The Lebanese have always lacked a common vision of their past. From
the beginning Muslims and Christians have disagreed fundamentally
over their country's historical legitimacy: Christians on the whole
have affirmed it, Muslims have tended to emphasize Lebanon's place
in a broader Arab history. Both groups have used nationalist ideas
in a destructive game, which at a deeper level involves archaic
loyalties and tribal rivalries. But Lebanon cannot afford these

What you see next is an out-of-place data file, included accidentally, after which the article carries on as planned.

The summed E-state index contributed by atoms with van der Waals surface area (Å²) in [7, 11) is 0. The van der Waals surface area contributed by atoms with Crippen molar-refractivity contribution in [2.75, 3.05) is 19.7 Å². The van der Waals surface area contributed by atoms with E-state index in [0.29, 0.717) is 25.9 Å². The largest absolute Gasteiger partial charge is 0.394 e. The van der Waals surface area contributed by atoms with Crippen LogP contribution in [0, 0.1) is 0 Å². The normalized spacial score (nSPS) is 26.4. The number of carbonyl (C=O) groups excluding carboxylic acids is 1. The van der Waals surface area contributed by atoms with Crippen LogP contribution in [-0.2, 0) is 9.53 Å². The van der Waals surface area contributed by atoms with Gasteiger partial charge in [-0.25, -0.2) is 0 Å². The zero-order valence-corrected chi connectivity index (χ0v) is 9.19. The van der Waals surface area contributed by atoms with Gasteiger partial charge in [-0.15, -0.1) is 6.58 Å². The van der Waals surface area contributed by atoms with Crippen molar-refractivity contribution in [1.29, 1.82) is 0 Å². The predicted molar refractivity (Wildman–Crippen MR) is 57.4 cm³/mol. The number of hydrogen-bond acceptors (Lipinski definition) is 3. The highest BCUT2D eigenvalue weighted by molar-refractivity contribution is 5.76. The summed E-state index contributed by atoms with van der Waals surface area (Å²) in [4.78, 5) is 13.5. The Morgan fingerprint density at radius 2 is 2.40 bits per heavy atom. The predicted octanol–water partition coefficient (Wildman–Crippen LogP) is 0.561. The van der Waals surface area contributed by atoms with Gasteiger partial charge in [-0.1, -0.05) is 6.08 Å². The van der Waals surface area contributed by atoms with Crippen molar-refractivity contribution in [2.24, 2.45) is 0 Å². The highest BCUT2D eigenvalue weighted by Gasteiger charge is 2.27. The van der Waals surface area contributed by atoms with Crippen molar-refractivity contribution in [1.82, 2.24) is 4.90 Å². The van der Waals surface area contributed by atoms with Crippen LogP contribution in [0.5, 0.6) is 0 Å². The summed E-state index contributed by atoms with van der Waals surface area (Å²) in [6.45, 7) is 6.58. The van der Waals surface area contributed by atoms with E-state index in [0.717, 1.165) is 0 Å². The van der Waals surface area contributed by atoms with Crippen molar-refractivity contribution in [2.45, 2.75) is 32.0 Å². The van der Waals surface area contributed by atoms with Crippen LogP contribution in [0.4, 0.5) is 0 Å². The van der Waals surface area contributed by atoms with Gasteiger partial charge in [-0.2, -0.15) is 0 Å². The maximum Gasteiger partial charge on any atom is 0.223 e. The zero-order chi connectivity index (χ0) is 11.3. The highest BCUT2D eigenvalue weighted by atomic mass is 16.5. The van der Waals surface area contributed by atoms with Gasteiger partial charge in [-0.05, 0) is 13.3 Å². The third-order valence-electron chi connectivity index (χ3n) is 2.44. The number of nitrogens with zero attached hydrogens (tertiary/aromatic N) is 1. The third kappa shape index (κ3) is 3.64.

conflicting visions if it is to develop and maintain a sense of
political community. In the course of his lively exposition, Salibi
offers a major reinterpretation of Lebanese history and provides
insights into the dynamic of Lebanon's recent conflict. He also
gives an account of how the images of communities which underlie
modern nationalism are created.
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